My name is Anna Loge. I am an historian.
Not really, I’m just a high school student. But I reside in the past, and am very, very curious about how people live in the future, especially people my age. Perhaps you are curious about a regular day in my life? Come on, let’s have a look…
My alarm clock goes for school, and I ignore it, so my mother has to keep calling and calling up the stairs to get me out of bed. Seems I need 12 hours of sleep a night or something. I get dressed— for school we have to dress as if we were going to work at an office, so that means no jeans or t-shirts or even trousers, for the girls. So I dress in a skirt and sweater, and pantyhose, since we aren’t allowed to have bare legs, either.
I have some cereal for breakfast at the kitchen table, while my mother fusses around getting lunches ready. She’s finally conceded, after all these years, that a semi-grown person like myself can have sugared cereal, which I have craved. So I eat a bowl of Capt’n Crunch. The bits are so hard and sharp and sweet that they almost make my gums bleed.
My mother has also conceded that none of us will ever, ever drink powdered milk, no matter how much money it saves, because it simply tastes horrible. So regular, homo milk it is.
I’m late as usual, so I have to run-walk to school on my own, which is about a mile away, carrying my books, lunch, and stuff, and arrive to homeroom class breathless. We say a prayer and one of the homeroom students presents a bible reading. No, we are not a religious school. That’s just how we start the day.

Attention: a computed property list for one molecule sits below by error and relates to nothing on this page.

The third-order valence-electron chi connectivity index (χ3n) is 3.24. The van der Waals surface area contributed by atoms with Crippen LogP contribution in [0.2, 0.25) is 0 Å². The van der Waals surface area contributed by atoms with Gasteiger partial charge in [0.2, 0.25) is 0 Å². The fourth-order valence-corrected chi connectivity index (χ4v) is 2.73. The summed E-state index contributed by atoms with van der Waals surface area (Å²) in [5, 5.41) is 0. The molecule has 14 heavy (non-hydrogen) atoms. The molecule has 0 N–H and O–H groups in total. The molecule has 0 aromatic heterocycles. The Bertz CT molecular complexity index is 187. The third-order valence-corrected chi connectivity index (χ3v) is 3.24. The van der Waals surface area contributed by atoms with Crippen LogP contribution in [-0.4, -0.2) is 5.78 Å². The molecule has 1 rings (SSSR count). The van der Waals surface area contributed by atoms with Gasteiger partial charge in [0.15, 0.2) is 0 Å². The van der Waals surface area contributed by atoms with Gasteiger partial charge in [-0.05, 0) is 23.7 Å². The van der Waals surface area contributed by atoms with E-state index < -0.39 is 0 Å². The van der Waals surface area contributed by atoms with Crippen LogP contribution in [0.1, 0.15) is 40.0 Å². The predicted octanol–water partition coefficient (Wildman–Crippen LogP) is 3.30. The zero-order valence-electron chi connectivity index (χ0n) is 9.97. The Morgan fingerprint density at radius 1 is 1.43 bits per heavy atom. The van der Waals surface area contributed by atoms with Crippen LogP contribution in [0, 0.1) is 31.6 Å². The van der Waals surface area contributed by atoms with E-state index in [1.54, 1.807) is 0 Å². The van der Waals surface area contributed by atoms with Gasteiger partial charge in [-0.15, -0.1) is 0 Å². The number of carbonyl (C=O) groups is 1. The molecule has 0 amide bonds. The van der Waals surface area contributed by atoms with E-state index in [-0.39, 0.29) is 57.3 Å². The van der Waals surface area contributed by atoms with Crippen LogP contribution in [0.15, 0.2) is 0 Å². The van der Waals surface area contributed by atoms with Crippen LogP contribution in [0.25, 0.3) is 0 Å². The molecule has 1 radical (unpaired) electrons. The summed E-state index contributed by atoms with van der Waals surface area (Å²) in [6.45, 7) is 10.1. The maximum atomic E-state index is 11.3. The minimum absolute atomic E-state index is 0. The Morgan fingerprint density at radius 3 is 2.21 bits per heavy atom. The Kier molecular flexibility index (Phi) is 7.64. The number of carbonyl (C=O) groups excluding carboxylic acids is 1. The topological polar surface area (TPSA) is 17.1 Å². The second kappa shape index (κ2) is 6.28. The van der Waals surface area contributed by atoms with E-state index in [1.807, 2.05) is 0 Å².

School— I don’t think it ever changes. Does it? Mostly it is a bore.
Teachers talk, they write things in white chalk on a blackboard, which is actually green, and they erase it with a felt brush, which merely smears the chalk dust around the board until it is a foggy mess. I write down some of it, or not, and doodle, and watch the clock.
I have a spiral-bound notebook for almost every class, and a textbook which is provided by the school. These books are recycled to a new class ever year, so we are not allowed to scribble in them, but they give us a craft paper dust cover, which we can doodle on all we want. I have a zippered pencil case, which holds a few pens and pencils, an eraser, a ruler, and a compass. I have probably used the compass once in my entire life, but there you go.
At lunch in the cafeteria I sit with a couple of friends and eat whatever my mother has made. Cheese sandwich, tuna sandwich, peanut butter and jam sandwich, whatever, and avoid the fruit. I usually eat two chocolate long john donuts instead. It’s noisy in the cafeteria and it smells like boiled potatoes. I’ve never had the hot lunch that is offered (for a fee, like any other caf); don’t think I would like it unless they served fries.
For phys-ed the gym strip is navy blue shorts and a white t-shirt. Most of us hate P.E. because we never have time to shower properly after the class, even if we’ve been running around for 40 minutes. Sometimes I turn up at the next class with wet hair.
My math teacher is new, and very enthusiastic, so his class is not boring, even though I have no idea what he is talking about. Calculus, or algebra, or trigonometry, or ? My friend and I illicitly share work in class. Both of us are hopeless, though. He always assigns homework from the textbook. Solve ten “problems”. I have a problem with problems.